Twenty-nine months after surgery the patient returned to our clinic for a non-scheduled follow-up visit complaining about the same symptoms as before surgery, again only on the right knee. The onset of the symptoms was subtle and the patient did not report any trauma. In the meantime, he was going through a growth spurt and he had grown about 15 cm since the first surgery. MRI of the right knee showed an incomplete discoid lateral meniscus, with a different signal intensity compared with the original one, and open physis (Figure 4). Arthroscopy of the right knee was done again by the same surgeon, confirming the discoid re-growth of the lateral meniscus, with a horizontal tear in the posterior horn. Partial resection was performed again into a functional residual rim of 8 mm (Figure 5). After surgery the patient reported complete relief of symptoms. Physical therapy was begun immediately with the same protocol. The patient returned to sports activities without any restriction after 3 months.

thumbnailFigure 4. Coronal (A) and sagittal (B) MRI views of the right knee at 29 months follow-up. Note the discoid shape of the lateral meniscus in both coronal and sagittal views. The re-grown meniscus showed a different signal at MRI compared with the native one. Growth plates were still visible.

thumbnailFigure 5. Arthroscopic photographs of the right knee taken during second surgery showing re-growth of an incomplete discoid lateral meniscus (A) and a 8 mm functional rim after partial resection (B).

We are still following-up the patient. At the time this manuscript was submitted he was 15 years old and 18 months had been elapsed since the second operation, and reportedly doing well.

There are several issues to consider in the case presented. Why did the lateral meniscus re-grow after surgery? Why did it return to its original incomplete discoid shape? Why was the patient symptomatic only on the right side?

Menisci in children have an increased vascularity and cellularity that are progressively lost with aging. They can be found throughout the inner parts of the menisci in patients aged 10 to 11 years [4]. Furthermore, during the growth spurt there may be some influence of growth and maturation of all tissues, including menisci. To the best of our knowledge there are no reports in literature about the vascularization of the inner part of discoid lateral meniscus in children, but we assume it is similar to a normal meniscus of the same age. During the 29 months that elapsed between first and second arthroscopy, our patient had undergone significant physical growth which may have had an impact on meniscal regeneration. One may argue that the surgeon did not resect enough of the meniscus during first arthroscopy. Surgeons treating meniscal lesions in children are concerned about removing too much tissue, because this could promote degenerative osteoarthritis. On the other hand, the aim of surgery in discoid meniscus is to restore its crescent shape. In our patient, the resection performed during the first operation was judged adequate (Figure 3) by the performing surgeon who is trained in pediatric knee arthroscopy, also demonstrated by the lack of symptoms referred by the patient during very active sport activities sustained in the period of 29 months between the first and the second arthroscopy.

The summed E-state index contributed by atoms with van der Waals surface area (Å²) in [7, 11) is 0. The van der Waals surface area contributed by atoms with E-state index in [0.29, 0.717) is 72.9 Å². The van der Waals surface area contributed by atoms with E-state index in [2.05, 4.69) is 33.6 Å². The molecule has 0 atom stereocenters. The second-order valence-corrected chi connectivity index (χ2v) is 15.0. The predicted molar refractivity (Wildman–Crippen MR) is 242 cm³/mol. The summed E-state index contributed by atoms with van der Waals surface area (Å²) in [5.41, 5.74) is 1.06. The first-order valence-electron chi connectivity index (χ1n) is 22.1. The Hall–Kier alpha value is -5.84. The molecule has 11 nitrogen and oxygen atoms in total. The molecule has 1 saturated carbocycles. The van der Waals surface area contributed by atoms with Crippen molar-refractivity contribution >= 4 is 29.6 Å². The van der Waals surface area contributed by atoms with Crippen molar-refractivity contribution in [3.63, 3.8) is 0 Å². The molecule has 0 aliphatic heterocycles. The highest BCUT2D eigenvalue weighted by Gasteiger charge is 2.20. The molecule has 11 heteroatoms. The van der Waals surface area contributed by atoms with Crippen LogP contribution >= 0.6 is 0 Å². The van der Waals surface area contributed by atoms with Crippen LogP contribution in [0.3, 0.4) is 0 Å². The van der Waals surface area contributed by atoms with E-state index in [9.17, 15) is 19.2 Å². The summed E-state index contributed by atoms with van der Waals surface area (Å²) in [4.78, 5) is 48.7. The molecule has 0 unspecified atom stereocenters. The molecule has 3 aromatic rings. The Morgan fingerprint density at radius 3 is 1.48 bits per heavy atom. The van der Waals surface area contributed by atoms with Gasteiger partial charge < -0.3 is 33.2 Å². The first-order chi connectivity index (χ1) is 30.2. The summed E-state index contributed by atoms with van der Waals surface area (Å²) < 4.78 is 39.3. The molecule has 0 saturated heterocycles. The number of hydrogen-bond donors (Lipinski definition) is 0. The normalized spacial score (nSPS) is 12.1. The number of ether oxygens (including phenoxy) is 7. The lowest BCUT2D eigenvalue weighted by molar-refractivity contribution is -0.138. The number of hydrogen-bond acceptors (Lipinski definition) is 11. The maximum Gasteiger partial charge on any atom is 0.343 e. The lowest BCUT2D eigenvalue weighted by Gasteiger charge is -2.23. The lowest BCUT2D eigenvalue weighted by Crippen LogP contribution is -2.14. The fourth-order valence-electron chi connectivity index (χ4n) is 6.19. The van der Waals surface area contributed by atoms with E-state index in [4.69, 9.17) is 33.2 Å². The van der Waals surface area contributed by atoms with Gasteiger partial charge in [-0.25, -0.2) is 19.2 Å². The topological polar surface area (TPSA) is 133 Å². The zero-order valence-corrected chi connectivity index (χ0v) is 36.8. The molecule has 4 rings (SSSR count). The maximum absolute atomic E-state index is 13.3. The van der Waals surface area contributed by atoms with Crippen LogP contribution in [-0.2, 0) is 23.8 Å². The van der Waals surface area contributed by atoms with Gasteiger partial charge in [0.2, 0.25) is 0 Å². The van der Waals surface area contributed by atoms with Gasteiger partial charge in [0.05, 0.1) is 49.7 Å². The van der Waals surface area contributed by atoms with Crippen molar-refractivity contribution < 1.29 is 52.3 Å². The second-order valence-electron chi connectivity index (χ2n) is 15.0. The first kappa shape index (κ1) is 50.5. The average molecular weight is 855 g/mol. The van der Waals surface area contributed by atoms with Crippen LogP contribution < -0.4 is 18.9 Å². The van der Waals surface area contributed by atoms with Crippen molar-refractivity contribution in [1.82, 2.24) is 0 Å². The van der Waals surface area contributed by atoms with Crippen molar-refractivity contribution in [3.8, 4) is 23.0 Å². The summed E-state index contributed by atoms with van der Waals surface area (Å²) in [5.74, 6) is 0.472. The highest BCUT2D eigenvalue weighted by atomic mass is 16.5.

The growth of the patient involves all structures of the knee and likely the lateral menisci. Normally the proportion and the shape of menisci are maintained from the fetal phase to adult age [4], but in our patient after surgery the right lateral meniscus re-created the previous condition of an incomplete discoid shape, as this would be its natural shape.

There is still debate about the etiology of discoid meniscus. Smillie [5] first proposed that this condition is the persistence of the normal stage during fetal development. However, most of the authors believe it is anomalous also during prenatal development, and arises through variant morphogenesis [4,6]. On the other hand, comparative data favor a phylogenetic origin because it represents, at least in some cases, the persistence of an ancestral character [7]. We believe that the re-growth of the discoid lateral meniscus in our patient favors the hypothesis of variant morphogenesis. In consideration of this condition, it is also often associated to other musculoskeletal abnormalities [1].

Also the left lateral meniscus was discoid-shaped, but the patient did not report any complaints on that side. In fact, stable discoid menisci are often an incidental finding and commonly asymptomatic [1].

Conclusion

This case report demonstrates discoid meniscal re-growth in a child. The growth spurt may have an impact on meniscal regeneration. Re-growth of the discoid lateral meniscus in our patient favors the hypothesis of variant morphogenesis.

Consent

Written informed consent was obtained from the parents of the young patient for publication of this Case report and any accompanying images. A copy of the written consent is available for review by the Editor of this journal.

Competing interests

The authors declare that they have no competing interests.

Authors’ contributions

SB: 1) had made substantial contributions to acquisition, analysis and interpretation of data; and 2) had been involved in drafting the manuscript. CT: 1) had made substantial contributions to conception and design; 2) had been involved in revising the manuscript critically for important intellectual content; and 3) had given final approval of the version to be published.

References

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Pre-publication history

The pre-publication history for this paper can be accessed here:

http://www.biomedcentral.com/1471-2474/14/285/prepub